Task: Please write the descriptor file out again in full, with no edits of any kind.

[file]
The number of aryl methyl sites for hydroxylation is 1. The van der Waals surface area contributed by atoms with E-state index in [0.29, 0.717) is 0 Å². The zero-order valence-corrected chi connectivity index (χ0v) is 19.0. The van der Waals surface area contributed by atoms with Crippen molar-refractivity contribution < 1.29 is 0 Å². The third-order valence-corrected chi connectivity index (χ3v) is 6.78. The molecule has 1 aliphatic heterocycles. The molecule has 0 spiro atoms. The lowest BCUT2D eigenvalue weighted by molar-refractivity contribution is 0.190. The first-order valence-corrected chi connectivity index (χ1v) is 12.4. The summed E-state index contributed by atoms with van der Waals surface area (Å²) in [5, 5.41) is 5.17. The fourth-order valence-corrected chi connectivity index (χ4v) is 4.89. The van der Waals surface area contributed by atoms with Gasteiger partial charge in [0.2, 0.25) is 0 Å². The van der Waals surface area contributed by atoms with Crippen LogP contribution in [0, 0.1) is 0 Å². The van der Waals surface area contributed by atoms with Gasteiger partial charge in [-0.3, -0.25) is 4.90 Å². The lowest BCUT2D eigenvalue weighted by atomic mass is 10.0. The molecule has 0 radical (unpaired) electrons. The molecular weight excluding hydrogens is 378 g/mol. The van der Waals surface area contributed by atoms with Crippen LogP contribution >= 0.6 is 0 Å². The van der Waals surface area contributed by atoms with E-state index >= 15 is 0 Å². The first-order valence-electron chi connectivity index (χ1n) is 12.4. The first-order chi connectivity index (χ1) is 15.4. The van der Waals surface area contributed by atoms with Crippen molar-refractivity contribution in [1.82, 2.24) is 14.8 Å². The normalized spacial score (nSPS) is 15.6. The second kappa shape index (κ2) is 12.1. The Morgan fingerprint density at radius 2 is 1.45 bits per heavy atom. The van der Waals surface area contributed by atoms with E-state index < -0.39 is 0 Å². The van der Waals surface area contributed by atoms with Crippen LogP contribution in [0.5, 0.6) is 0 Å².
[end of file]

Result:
The number of aryl methyl sites for hydroxylation is 1. The van der Waals surface area contributed by atoms with E-state index in [0.29, 0.717) is 0 Å². The zero-order valence-corrected chi connectivity index (χ0v) is 19.0. The van der Waals surface area contributed by atoms with Crippen molar-refractivity contribution < 1.29 is 0 Å². The third-order valence-corrected chi connectivity index (χ3v) is 6.78. The molecule has 1 aliphatic heterocycles. The molecule has 0 spiro atoms. The lowest BCUT2D eigenvalue weighted by molar-refractivity contribution is 0.190. The first-order valence-corrected chi connectivity index (χ1v) is 12.4. The summed E-state index contributed by atoms with van der Waals surface area (Å²) in [5, 5.41) is 5.17. The fourth-order valence-corrected chi connectivity index (χ4v) is 4.89. The van der Waals surface area contributed by atoms with Gasteiger partial charge in [0.2, 0.25) is 0 Å². The van der Waals surface area contributed by atoms with Crippen LogP contribution in [0, 0.1) is 0 Å². The van der Waals surface area contributed by atoms with Gasteiger partial charge in [-0.3, -0.25) is 4.90 Å². The lowest BCUT2D eigenvalue weighted by atomic mass is 10.0. The molecule has 0 radical (unpaired) electrons. The molecular weight excluding hydrogens is 378 g/mol. The van der Waals surface area contributed by atoms with Crippen LogP contribution >= 0.6 is 0 Å². The van der Waals surface area contributed by atoms with E-state index >= 15 is 0 Å². The first-order valence-electron chi connectivity index (χ1n) is 12.4. The first-order chi connectivity index (χ1) is 15.4. The van der Waals surface area contributed by atoms with Crippen molar-refractivity contribution in [1.82, 2.24) is 14.8 Å². The normalized spacial score (nSPS) is 15.6. The second kappa shape index (κ2) is 12.1. The Morgan fingerprint density at radius 2 is 1.45 bits per heavy atom. The van der Waals surface area contributed by atoms with E-state index < -0.39 is 0 Å². The van der Waals surface area contributed by atoms with Crippen LogP contribution in [0.5, 0.6) is 0 Å².